Lessons from Sports: Cal Ripken Jr.

UPDATED: March 16, 2009
PUBLISHED: March 16, 2009

Setting an example is not the main means of
influencing others; it is the only means.

—Albert Einstein

If Albert Einstein was right, Cal
Ripken should have been a CEO or
politician rather than a shortstop,
because Ripken led by example over
and over… and over again.

Despite being one of only eight players
in baseball history to record 400 home
runs while collecting more than 3,000
hits, despite the fact that he won two most
valuable player awards and appeared in
19 All-Star Games, his lifelong Baltimore
Orioles legacy will always be most closely
linked to one thing: “I had a good attendance
record,” he says with a smile.

In a 21-year career as a major league
baseball player, Ripken is best known as
the Iron Man of his sport. Beginning in May
1982, Ripken played in 2,632 consecutive
baseball games; a streak many believe will
never be eclipsed. The previous record for
consecutive games played, held by New
York Yankees legend Lou Gehrig, stood at
2,130 games. That record was on the books
for more than five decades.

There have been few days since the Hall
of Fame shortstop set the consecutive-games
mark in 1995 when he has not been
asked about the achievement. And no one is
above asking.

In the preface to his 2007 book Get in the
, Ripken tells about a conversation in
the dugout during the 1998 All-Star Game.
Derek Jeter, now a perennial all-star for the
New York Yankees, was playing in his first
midsummer classic. He leaned in to ask
Ripken, “What’s the secret of playing every
day? How do you do it?”

Ripken’s answer to young Jeter was the
same then as it has been for the last 11 years.
“You know, Derek, I just… I just play.”

didn’t just show up
for work, as has sometimes been said. I also
showed up to work."

As unspectacular as the answer might
seem, Ripken says he’s grown to realize he
has to amend it a little. “I didn’t just show up
for work, as has sometimes been said. I also
showed up to work.”

The distinction, Ripken says, sitting in
the offices of his baseball complex outside of
Baltimore, is that he didn’t just clock in; he
made sure he was getting better at his craft
every day. And that is tough to do over two
decades in any job.

“I think the numbers will back
me up,” Ripken says. “I worked at
my game, worked on my weaknesses.
I wanted to make sure that
I wasn’t just on the field, but that I
was a contributor every time I was
out there.”

Making Yourself Indispensable
The numbers do bear him out: In 1978, as a rookie minor-league
shortstop for the team in Bluefield, W.Va., Ripken
committed a league-leading 33 errors. Some worried that
Ripken, a powerful pitcher in high school, might not be suited
for a spot in the infield and the everyday roster. Yet through
practice and repetition—making a habit of staying on the practice
field longer than any teammate he was competing against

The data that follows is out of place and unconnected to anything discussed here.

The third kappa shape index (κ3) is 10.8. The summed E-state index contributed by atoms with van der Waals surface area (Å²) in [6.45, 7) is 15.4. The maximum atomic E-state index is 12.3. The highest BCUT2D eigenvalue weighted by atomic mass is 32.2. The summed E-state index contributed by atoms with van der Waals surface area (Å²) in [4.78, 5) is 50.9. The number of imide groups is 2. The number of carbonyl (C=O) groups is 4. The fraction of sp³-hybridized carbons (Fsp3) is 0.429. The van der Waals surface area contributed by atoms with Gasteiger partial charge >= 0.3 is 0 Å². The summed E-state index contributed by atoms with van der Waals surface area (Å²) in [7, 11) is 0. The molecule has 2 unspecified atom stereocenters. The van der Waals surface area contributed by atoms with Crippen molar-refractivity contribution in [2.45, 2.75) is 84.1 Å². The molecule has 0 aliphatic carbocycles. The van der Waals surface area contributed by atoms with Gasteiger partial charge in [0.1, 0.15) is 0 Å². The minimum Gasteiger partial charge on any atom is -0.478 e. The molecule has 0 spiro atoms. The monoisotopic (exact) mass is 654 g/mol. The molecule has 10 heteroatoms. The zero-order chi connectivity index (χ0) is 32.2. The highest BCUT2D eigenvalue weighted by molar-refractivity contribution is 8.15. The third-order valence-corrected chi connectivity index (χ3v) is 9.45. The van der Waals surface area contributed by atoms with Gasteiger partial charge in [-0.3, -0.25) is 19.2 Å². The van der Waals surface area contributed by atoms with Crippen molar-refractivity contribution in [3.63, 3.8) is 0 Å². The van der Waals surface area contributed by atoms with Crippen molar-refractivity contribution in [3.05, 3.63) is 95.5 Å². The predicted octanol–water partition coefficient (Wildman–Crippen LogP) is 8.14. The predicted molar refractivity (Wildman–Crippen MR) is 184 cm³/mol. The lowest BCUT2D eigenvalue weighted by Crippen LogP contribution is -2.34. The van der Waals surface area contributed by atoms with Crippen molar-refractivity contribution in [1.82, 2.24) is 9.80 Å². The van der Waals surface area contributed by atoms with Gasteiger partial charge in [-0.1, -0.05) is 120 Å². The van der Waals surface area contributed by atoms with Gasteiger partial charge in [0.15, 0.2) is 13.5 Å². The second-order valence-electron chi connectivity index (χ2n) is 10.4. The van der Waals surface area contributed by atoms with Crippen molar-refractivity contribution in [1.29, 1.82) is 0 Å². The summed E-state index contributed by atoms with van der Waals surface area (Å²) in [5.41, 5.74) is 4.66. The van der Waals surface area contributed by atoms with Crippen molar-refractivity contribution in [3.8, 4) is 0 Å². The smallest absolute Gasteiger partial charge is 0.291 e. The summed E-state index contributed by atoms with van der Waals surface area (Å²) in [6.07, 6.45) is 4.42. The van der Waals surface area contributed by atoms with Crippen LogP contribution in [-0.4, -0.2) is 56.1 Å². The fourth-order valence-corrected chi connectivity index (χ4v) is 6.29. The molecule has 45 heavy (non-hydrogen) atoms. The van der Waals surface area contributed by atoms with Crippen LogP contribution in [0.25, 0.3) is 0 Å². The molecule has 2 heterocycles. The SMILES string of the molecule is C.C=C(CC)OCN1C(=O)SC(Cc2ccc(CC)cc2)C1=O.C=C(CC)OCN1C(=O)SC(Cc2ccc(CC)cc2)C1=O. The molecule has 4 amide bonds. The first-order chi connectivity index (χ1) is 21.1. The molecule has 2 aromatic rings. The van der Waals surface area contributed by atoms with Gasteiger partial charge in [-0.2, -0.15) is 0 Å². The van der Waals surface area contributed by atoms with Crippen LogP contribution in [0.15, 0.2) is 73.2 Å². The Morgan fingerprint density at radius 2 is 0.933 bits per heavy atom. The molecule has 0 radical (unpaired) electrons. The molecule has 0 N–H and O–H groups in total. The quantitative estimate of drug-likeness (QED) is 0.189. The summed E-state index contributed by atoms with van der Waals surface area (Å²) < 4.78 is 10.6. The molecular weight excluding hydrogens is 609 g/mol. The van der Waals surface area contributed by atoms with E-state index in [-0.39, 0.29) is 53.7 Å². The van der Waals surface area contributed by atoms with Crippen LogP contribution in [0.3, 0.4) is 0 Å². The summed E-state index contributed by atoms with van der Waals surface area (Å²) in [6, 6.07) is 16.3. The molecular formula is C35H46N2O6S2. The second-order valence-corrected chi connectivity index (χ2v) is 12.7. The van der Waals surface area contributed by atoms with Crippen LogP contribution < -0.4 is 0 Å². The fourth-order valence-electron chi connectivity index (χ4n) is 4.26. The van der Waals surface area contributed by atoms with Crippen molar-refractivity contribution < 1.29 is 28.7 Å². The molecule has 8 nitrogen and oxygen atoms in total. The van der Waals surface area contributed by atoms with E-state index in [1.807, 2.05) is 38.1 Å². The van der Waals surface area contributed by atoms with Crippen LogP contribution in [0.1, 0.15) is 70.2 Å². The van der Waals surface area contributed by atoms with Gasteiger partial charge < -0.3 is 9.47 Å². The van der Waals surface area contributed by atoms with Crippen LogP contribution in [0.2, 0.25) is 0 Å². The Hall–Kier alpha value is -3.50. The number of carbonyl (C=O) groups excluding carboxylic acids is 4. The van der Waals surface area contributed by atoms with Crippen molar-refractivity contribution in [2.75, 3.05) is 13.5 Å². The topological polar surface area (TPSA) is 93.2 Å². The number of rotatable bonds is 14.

for a roster spot—Ripken became one of baseball’s all-time best
at his position. During the season when he edged close to the
record for most consecutive games played, Ripken set another
record, becoming the first shortstop in the history of baseball
to play 95 straight games without committing an error. He
mishandled only three plays that entire season, the best mark
in baseball.

“I think it’s important, especially in this economy, to see
that you can’t stay around if you’re not getting better,” Ripken
says. “No business or baseball team is going to keep people just
because they show up. You have to constantly be looking for
ways to get better, looking for ways to improve
your value to the organization. You have to
develop strong fundamentals—no matter
what you do—and you have to make yourself
indispensable. That requires you to constantly
be evaluating what you’re doing and what
needs to be done.”

That work ethic became Ripken’s true
calling card. He became a legend for showing
up at spring training in midseason condition
and never seemed to tire as he fielded one
ground ball after another during pre-game
warm-ups. Younger players found it impossible
to keep up, even as Ripken became one
of the game’s “graybeards” at age 41. “That was
stubbornness as much as anything else,” he
says of his unwillingness to let men half
his age outwork him. “Sometimes, stubbornness
is a negative. It was a positive
for me.”

The other great lesson Ripken believes
his streak taught others is the value of
conditioning. Though he played one
of the most physically demanding
positions on the field for most of his
career, Ripken escaped serious injury.
At times, his ability to avoid that bug
became a point of humor for those
around him. “Sometimes when he gets
hit by a pitch,” the team’s trainer, Richie
Bancells once famously said, “I’m almost embarrassed to ask
him about it. By the time he gets back to the dugout, the bruise
is gone!”

Passing on the Lessons
As his career wound toward its close, he immediately began
looking for new ways to pass along those lessons. Since retiring
from baseball in 2001, Ripken developed several ways to deliver
that message with both business executives and Little Leaguers.